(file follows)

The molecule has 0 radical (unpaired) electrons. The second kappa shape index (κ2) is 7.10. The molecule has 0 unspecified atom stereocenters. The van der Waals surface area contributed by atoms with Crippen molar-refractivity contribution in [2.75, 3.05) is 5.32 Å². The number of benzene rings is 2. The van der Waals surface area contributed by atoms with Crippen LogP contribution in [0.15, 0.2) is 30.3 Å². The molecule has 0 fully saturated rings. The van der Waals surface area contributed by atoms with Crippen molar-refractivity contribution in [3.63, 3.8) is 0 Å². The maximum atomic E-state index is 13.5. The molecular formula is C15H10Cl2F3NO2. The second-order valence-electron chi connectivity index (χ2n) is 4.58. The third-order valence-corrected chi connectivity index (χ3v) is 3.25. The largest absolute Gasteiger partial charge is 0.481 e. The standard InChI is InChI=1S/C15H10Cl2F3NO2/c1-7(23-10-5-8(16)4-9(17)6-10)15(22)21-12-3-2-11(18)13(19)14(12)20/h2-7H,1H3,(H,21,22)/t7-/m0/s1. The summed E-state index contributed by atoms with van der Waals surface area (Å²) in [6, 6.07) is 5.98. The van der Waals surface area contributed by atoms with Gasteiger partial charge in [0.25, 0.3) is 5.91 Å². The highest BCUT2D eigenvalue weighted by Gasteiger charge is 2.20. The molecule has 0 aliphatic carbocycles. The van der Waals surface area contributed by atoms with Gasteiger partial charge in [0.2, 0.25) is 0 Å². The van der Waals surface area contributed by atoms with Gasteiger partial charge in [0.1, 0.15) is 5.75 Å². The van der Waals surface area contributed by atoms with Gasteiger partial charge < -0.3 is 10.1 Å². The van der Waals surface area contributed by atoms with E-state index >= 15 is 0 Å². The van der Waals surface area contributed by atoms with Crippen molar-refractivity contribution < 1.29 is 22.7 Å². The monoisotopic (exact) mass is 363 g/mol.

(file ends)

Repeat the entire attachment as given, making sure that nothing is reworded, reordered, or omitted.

The molecule has 0 radical (unpaired) electrons. The second kappa shape index (κ2) is 7.10. The molecule has 0 unspecified atom stereocenters. The van der Waals surface area contributed by atoms with Crippen molar-refractivity contribution in [2.75, 3.05) is 5.32 Å². The number of benzene rings is 2. The van der Waals surface area contributed by atoms with Crippen LogP contribution in [0.15, 0.2) is 30.3 Å². The molecule has 0 fully saturated rings. The van der Waals surface area contributed by atoms with Crippen molar-refractivity contribution in [3.63, 3.8) is 0 Å². The maximum atomic E-state index is 13.5. The molecular formula is C15H10Cl2F3NO2. The second-order valence-electron chi connectivity index (χ2n) is 4.58. The third-order valence-corrected chi connectivity index (χ3v) is 3.25. The largest absolute Gasteiger partial charge is 0.481 e. The standard InChI is InChI=1S/C15H10Cl2F3NO2/c1-7(23-10-5-8(16)4-9(17)6-10)15(22)21-12-3-2-11(18)13(19)14(12)20/h2-7H,1H3,(H,21,22)/t7-/m0/s1. The summed E-state index contributed by atoms with van der Waals surface area (Å²) in [6, 6.07) is 5.98. The van der Waals surface area contributed by atoms with Gasteiger partial charge in [0.25, 0.3) is 5.91 Å². The highest BCUT2D eigenvalue weighted by Gasteiger charge is 2.20. The molecule has 0 aliphatic carbocycles. The van der Waals surface area contributed by atoms with Gasteiger partial charge in [0.2, 0.25) is 0 Å². The van der Waals surface area contributed by atoms with Gasteiger partial charge in [0.1, 0.15) is 5.75 Å². The van der Waals surface area contributed by atoms with Gasteiger partial charge < -0.3 is 10.1 Å². The van der Waals surface area contributed by atoms with E-state index >= 15 is 0 Å². The van der Waals surface area contributed by atoms with Crippen molar-refractivity contribution < 1.29 is 22.7 Å². The monoisotopic (exact) mass is 363 g/mol.